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117

There are several things which affect the time to first fix (TTFX). Getting the almanac and ephemeris. These two things are technically a little different from each other, but for our purposes we'll treat them as the same. They are the locations of the satellites, and you need a to know where they are in order to work out your own position. Each ...


47

Clock errors are not corrected, they are compensated in two steps. 1. Error determination The GPS control segment uses reference receivers in well known locations to determine the actual orbital elements and the clock error of space vehicles. The reference for position is the WGS84 reference frame, for time it is the international atomic time. Even the ...


42

If someone stands on a hilltop over a large town and screams "the Mongols are coming!" then everybody knows what's up and they get out of town. The lookout doesn't have to say "Hey Timmy: The Mongols are coming! Hey John: The Mongols are coming! Hey Sarah..." GPS is just a bunch of satellites in orbit screaming "I'm over here!" in radio frequency. A GPS ...


35

GPS satellite is only a transmitter (as far as GPS signal is concerned) and the other end is only a receiver. There is no bi-directional communication and therefore there is no need for satellite to care about the number of devices. Basically satellite transmits its own location at certain time and the receiver calculates its position by using that ...


27

The official documentation for GPS is available online at: https://www.gps.gov/technical/ The portions you are probably most interested in are the Interface Control Documents, especially: IS-GPS-200, "NAVSTAR GPS Space Segment / Navigation User Segment Interfaces" IS-GPS-800, "NAVSTAR GPS Space Segment / User Segment L1C Interface" These documents ...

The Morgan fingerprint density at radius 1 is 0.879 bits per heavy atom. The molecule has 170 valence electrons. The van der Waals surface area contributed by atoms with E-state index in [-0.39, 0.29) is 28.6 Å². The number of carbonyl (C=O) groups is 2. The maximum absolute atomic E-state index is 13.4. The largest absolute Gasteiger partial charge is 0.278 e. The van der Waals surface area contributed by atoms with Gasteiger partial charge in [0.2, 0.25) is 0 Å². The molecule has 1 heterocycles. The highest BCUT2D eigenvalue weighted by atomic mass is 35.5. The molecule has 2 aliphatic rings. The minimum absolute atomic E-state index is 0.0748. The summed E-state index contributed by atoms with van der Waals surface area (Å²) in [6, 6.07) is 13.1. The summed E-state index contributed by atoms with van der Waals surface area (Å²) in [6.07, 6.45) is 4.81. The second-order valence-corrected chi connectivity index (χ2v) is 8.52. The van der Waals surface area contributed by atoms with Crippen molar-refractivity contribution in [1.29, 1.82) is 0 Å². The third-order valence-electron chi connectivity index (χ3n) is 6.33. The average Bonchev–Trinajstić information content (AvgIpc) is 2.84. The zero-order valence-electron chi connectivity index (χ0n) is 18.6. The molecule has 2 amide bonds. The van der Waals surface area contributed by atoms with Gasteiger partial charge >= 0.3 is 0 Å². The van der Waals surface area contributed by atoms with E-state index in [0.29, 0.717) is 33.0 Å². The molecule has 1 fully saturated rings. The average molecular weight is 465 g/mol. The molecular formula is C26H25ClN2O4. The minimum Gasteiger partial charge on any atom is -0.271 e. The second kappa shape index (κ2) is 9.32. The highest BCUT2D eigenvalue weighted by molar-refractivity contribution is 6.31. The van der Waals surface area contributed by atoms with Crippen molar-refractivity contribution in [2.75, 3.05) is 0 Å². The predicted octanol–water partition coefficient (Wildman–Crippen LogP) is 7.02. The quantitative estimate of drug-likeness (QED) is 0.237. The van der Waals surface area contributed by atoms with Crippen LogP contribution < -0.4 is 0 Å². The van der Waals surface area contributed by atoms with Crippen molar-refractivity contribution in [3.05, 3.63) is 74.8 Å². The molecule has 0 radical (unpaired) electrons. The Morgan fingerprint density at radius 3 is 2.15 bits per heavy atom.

26

The exact position is the phase center of the antenna independent of the length of the cable and location of the chip. The time delay has to be calibrated by measuring the delay of the cable for the band. (L1 band). Many GPS receivers provide option to key in the delay parameter.


23

Long term the 1 Hz signal is probably the most accurate time, and so also frequency, reference that you will ever encounter. You are effectively obtaining something like a cesium clock time reference for the cost of a GPS module. A bargain. You can buy commercial "disciplined oscillator" units and designs for DIY ones are available. A DO is not frequency ...


23

No, this won't work in theory or practice because you do not have sensors to capture rotational motion. When you rotate an accelerometer, it is unable to detect that its coordinate system has rotated with respect to the desired coordinate system. What you are trying to do is called inertial navigation. In principle, to do inertial navigation, you need a ...


22

The cell phone operating system downloads the GPS almanac data (satellite ephemeris and status information) over the internet via the cell network and loads it into the GPS module much faster than the it would take to download that from the GPS satellites directly at 50 bps (yes, that's 50 bits per second, GPS is rather old tech optimized for operation at ...


20